On July 27, the streaming platform revealed the Rob and Vicki Miller documentary mini-series that relives a mother’s fight against the creator of “revenge porn” in the US.
after, after Do not deal with cats And the prankster tinder Netflix sheds light on another modern-day actor through it The most hated man on the internet. If he is not a criminal like Luka Magnotta or a narrator who destroys his victims like Simon Leviev, then Hunter Moore, by his actions, has destroyed the existence of many people. In 2010, when he was just 24 years old, this California native launched IsAnyoneUp.com dedicated to the world of the night. Quickly, after he enjoyed posting pictures of naked people, he noticed that his site was gaining popularity and opportunistically exploiting the “revenge porn” trajectory. And so, for sixteen months, he put intimate pictures of men and women on the Internet, without their consent, mentioning their identity and social networks.
Drunk by this sudden notoriety, the alleged professional vandal to other people’s lives attracts the attention of the media. On November 13, 2012, journalist Alex Morris called him “the most hated man on the Internet” in her magazine report. rolling rock . Hunter Moore makes no compromises with his victims and systematically refuses to delete the intimate photos posted on his site (because they are protected by US laws), he will find in the Charlotte law a very difficult opponent. While her daughter Kayla appears topless on IsAnyoneUp.com, she engages in a fight against California hooligans and “revenge porn” in general. By collecting dozens of testimonies from victims and evidence of computer hacking, it enabled the opening of an investigation by the FBI in 2012.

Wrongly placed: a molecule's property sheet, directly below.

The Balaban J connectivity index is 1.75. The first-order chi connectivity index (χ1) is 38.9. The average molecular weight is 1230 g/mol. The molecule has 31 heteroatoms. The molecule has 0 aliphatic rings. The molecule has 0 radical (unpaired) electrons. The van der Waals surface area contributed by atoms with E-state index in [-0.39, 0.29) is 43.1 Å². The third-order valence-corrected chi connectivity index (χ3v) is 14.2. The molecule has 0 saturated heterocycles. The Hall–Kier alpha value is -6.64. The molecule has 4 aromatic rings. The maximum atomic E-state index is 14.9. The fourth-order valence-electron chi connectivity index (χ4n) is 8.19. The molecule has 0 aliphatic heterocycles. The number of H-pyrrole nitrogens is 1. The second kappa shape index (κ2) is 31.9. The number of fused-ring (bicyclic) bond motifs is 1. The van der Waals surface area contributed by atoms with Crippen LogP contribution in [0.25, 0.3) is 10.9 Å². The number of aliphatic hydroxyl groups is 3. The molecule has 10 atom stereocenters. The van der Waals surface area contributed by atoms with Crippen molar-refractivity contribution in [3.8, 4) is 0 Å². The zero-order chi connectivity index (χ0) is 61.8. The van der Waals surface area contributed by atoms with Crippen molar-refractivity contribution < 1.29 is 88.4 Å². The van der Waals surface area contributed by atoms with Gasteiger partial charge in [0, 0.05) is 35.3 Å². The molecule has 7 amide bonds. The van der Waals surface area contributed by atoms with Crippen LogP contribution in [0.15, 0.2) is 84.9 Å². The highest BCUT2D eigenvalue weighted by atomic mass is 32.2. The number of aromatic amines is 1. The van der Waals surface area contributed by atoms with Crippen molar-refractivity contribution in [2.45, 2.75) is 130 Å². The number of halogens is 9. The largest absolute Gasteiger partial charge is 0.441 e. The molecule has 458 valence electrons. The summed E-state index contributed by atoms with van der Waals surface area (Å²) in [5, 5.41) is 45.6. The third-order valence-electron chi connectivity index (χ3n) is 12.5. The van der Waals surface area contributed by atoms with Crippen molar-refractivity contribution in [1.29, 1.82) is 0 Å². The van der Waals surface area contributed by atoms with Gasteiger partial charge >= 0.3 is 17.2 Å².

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In an unsettled time, Hunter Moore agrees to sell his site URL for $12,000 and completely delete the data that was there for a platform that combats harassment. Before he regrets it and turns back to this rude and selfish person who has thousands of followers. But an investigation by Charlotte Luz and then by the FBI made it possible to prove that the photos posted on IsAnyoneUp.com were obtained by hacking the victims’ personal computer. In January 2014, he and his partner were indicted in federal court in California. On February 18, 2015, he pleaded guilty to gaining unauthorized access to a protected computer to obtain information for private financial gain and aggravated identity theft. In December 2015, Hunter Moore was sentenced to 30 months in prison followed by three years of probation and a $2,000 fine.
“It was not all negative, I had a good time, but if I had to do it all over again, I would do it differently.”
Hunter Moore in July 2022
Now 36, Hunter Moore has led a more discreet presence since his release in May 2017. Banned from major social networks like Facebook and Instagram, he first dedicated himself to music (released the single Make the internet great againand write his memoirsIs everyone awake? : revenge porn story) after his release from prison. After the Netflix mini-documentary aired, he gave an interview to American YouTuber Daniel Wise. “It might sound awful but I am proud of what I have made and I am proud of the community I have created. But I wish I had used it in a different way. Obviously I am more than sorry and I would really like to apologize to the people who have been negatively affected by my site.In particular. I’ve had my time and feel like I’ve paid my debts. It wasn’t all negative, I had a good time, but if I had to do it all over again, I’d do it differently. I will definitely remove any trauma anyone had because of the website or anything negative that happened on the site because I didn’t understand it at the time. »
Hunter Moore admits that he acts like “A selfish little child, drunk with glory” Who would have needed guidance and supervision to move forward the right way. “If I had done that, my life would probably have been ten times colder, and I would probably not have gone to prison.” First involved in the process of creating a Rob and Vikki Miller documentary for Netflix, the Californian finally pulled out of the project. If he realizes he deserves blame and criticism for what he did wrong, he regrets that the exposure of his story on a global scale after the fact plunged his family and loved ones back into a whirlwind of negativity. Regarding the content of the documentary, he claims that many errors appear in it, in particular certain testimonies of the prosecution.
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